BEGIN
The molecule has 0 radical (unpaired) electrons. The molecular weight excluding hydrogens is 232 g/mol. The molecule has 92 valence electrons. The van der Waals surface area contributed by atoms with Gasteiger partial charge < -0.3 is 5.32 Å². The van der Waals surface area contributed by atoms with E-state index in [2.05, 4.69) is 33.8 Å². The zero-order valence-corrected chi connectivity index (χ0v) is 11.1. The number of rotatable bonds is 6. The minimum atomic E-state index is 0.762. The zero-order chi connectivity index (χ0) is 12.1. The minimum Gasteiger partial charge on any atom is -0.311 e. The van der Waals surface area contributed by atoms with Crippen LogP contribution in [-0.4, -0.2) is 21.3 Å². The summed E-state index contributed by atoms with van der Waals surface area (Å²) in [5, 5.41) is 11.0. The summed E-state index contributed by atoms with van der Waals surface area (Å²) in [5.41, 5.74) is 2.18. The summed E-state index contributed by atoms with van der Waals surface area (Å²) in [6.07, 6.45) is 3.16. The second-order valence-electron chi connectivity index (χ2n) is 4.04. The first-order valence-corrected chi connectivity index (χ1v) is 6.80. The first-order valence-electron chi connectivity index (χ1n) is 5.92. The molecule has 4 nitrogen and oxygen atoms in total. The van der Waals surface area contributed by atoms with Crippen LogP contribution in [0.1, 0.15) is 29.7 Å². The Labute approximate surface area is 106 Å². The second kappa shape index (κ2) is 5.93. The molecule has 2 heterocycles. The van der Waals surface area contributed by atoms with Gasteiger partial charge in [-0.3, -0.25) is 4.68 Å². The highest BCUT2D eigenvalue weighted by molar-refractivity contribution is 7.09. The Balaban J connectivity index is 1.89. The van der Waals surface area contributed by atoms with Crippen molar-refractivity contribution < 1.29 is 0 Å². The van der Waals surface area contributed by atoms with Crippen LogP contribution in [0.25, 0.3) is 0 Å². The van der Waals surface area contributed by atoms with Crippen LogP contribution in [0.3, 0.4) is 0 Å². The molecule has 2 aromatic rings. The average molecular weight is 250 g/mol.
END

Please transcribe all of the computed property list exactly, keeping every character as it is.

The molecule has 0 radical (unpaired) electrons. The molecular weight excluding hydrogens is 232 g/mol. The molecule has 92 valence electrons. The van der Waals surface area contributed by atoms with Gasteiger partial charge < -0.3 is 5.32 Å². The van der Waals surface area contributed by atoms with E-state index in [2.05, 4.69) is 33.8 Å². The zero-order valence-corrected chi connectivity index (χ0v) is 11.1. The number of rotatable bonds is 6. The minimum atomic E-state index is 0.762. The zero-order chi connectivity index (χ0) is 12.1. The minimum Gasteiger partial charge on any atom is -0.311 e. The van der Waals surface area contributed by atoms with Crippen LogP contribution in [-0.4, -0.2) is 21.3 Å². The summed E-state index contributed by atoms with van der Waals surface area (Å²) in [5, 5.41) is 11.0. The summed E-state index contributed by atoms with van der Waals surface area (Å²) in [5.41, 5.74) is 2.18. The summed E-state index contributed by atoms with van der Waals surface area (Å²) in [6.07, 6.45) is 3.16. The second-order valence-electron chi connectivity index (χ2n) is 4.04. The first-order valence-corrected chi connectivity index (χ1v) is 6.80. The first-order valence-electron chi connectivity index (χ1n) is 5.92. The molecule has 4 nitrogen and oxygen atoms in total. The van der Waals surface area contributed by atoms with Crippen LogP contribution in [0.1, 0.15) is 29.7 Å². The Labute approximate surface area is 106 Å². The second kappa shape index (κ2) is 5.93. The molecule has 2 heterocycles. The van der Waals surface area contributed by atoms with Gasteiger partial charge in [-0.3, -0.25) is 4.68 Å². The highest BCUT2D eigenvalue weighted by molar-refractivity contribution is 7.09. The Balaban J connectivity index is 1.89. The van der Waals surface area contributed by atoms with Crippen molar-refractivity contribution < 1.29 is 0 Å². The van der Waals surface area contributed by atoms with Crippen LogP contribution in [0.25, 0.3) is 0 Å². The van der Waals surface area contributed by atoms with Crippen LogP contribution in [0.3, 0.4) is 0 Å². The molecule has 2 aromatic rings. The average molecular weight is 250 g/mol.